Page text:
18. Neri M, Andermacher E, Spanó A, Salvioli G, Cipolli C: Validation Study of the Italian Version of the Cambridge Mental Disorders of the Elderly Examination: Preliminary Findings. Cognitive Disorders 1992, 3: 70-77.

    Article  Google Scholar 

  19. Tarantola J, Nardone A, Tacchini E, Schieppati M: Human stance stability improves with the repetition of the task: effect of foot position and visual condition. Neuroscience Letters 1997, 228: 75-8. 10.1016/S0304-3940(97)00370-4

    Article  CAS  PubMed  Google Scholar 

  20. Schmid M, Conforto S, Camomilla V, Cappozzo A, D'Alessio T: The sensitivity of posturographic parameters to acquisition settings. Med Eng Phys 2002,24(9):623-31. 10.1016/S1350-4533(02)00046-2

    Article  CAS  PubMed  Google Scholar 

  21. Rocchi L, Chiari L, Cappello A: Feature selection of stabilometric parameters based on principal component analysis. Medical & Biological Engineering & Computing 2004, 42: 71-79.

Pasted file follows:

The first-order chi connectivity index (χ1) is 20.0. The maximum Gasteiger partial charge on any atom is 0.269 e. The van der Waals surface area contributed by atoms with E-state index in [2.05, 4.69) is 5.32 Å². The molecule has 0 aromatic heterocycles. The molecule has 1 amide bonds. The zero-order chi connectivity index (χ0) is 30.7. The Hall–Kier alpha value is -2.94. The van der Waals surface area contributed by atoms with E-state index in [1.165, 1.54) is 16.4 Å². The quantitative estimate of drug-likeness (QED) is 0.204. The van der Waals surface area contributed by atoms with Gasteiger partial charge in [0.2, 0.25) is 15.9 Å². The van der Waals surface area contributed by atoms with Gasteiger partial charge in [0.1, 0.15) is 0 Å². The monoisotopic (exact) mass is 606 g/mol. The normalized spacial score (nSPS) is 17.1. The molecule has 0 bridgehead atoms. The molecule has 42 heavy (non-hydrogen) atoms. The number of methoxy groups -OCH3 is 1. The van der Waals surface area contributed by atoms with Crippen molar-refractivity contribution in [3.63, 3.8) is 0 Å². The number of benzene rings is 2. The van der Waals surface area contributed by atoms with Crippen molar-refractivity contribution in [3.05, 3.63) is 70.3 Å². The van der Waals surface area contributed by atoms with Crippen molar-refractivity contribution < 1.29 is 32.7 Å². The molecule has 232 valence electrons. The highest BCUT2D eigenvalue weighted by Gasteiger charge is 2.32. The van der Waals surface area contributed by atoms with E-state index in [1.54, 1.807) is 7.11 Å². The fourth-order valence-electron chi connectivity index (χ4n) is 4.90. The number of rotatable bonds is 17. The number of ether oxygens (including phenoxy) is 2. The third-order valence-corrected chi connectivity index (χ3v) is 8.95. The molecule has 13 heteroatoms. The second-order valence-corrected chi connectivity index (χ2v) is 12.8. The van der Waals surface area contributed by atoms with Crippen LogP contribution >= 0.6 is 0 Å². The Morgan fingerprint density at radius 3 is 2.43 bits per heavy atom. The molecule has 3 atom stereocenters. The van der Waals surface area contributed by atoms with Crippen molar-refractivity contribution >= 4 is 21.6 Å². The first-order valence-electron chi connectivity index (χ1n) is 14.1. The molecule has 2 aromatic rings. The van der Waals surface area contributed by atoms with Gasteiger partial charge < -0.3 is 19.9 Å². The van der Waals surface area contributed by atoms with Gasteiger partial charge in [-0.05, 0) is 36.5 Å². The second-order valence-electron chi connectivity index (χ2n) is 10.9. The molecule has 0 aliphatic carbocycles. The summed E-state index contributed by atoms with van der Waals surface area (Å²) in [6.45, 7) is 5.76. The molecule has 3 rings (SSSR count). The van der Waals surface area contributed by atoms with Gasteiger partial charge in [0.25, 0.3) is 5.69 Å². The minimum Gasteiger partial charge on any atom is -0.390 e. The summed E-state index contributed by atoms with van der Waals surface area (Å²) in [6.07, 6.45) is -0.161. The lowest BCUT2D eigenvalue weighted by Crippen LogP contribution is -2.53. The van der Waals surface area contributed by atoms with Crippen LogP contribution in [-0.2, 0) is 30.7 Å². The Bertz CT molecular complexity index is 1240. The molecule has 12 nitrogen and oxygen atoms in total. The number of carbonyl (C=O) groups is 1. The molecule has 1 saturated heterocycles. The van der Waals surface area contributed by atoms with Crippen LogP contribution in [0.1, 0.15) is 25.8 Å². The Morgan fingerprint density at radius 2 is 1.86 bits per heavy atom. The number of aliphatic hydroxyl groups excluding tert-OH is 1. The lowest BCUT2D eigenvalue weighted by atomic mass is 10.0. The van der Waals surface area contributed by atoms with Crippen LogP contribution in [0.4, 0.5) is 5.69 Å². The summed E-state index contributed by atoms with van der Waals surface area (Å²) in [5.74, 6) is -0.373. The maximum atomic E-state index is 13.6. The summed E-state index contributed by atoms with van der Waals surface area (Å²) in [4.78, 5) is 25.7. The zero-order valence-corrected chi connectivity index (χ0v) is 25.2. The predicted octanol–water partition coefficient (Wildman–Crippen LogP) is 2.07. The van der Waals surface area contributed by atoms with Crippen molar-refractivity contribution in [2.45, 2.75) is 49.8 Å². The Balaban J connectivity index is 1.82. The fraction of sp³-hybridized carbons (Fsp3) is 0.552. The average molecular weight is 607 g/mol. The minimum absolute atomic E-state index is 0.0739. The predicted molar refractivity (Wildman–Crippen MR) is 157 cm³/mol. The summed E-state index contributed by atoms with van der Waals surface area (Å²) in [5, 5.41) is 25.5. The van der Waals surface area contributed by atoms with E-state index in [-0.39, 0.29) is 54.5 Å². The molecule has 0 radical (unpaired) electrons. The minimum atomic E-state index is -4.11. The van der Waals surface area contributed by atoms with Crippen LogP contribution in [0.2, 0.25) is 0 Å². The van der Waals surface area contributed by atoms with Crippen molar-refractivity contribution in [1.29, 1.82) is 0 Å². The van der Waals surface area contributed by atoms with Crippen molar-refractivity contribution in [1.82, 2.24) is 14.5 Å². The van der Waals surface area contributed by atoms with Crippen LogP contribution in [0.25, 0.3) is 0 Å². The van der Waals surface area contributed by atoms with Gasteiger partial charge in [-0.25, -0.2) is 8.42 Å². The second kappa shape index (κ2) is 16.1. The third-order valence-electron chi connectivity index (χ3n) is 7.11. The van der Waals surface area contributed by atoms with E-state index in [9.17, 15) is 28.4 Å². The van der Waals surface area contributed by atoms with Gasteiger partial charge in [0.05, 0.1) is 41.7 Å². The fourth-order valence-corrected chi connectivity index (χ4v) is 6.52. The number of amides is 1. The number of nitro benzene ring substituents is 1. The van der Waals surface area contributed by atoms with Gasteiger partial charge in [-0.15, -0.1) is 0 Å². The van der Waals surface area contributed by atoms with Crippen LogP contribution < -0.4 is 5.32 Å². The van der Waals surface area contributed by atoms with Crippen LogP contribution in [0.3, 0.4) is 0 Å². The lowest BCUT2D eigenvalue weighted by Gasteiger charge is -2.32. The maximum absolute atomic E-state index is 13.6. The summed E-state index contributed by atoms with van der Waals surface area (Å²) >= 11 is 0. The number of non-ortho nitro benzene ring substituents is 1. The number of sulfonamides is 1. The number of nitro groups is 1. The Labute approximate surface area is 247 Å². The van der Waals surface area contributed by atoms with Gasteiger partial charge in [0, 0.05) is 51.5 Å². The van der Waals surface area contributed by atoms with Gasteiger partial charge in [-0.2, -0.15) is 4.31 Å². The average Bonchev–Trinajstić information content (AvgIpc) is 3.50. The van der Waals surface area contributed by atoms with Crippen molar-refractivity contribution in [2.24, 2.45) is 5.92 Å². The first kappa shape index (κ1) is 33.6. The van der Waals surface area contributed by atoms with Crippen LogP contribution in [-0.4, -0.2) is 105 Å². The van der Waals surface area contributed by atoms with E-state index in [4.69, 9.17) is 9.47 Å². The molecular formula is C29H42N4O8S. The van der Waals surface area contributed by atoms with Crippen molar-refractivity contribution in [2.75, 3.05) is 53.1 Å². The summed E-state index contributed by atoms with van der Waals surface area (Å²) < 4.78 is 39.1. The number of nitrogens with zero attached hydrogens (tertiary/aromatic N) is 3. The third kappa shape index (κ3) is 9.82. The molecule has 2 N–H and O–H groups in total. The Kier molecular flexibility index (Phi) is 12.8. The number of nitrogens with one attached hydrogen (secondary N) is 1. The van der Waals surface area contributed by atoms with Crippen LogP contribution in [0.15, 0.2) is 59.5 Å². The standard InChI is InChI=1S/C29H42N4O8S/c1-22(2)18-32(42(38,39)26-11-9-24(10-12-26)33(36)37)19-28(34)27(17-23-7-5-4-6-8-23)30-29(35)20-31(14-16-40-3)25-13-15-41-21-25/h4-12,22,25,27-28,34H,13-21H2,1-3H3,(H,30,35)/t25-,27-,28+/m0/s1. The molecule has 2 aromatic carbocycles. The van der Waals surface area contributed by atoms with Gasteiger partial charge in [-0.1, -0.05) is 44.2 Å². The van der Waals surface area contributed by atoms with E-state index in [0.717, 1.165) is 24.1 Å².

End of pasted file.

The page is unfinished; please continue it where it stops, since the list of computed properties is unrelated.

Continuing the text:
Article  CAS  Google Scholar 

  22. Feder J: Fractals. New York: Plenum Press; 1988.

    Chapter  Google Scholar 

  23. Whittington JE, Holland AJ, Webb T, Butler J, Clarke D, Boer H: Population prevalence and estimated birth incidence and mortality rate for people with Prader-Willi syndrome in one UK Health Region. Journal of Medical Genetics 2001,38(11):792-798. 10.1136/jmg.38.11.792

    Article  PubMed Central  CAS  PubMed  Google Scholar 

  24. Vismara L, Romei M, Galli M, Montesano A, Baccalaro G, Crivellini M, Grugni G: Clinical implications of gait analysis in the rehabilitation of adult patients with "Prader-Willi" Syndrome: a cross-sectional comparative study ("Prader-Willi" Syndrome vs matched obese patients and healthy subjects). Journal of NeuroEngineering and Rehabilitation 2007, 10: 4-14.

    Google Scholar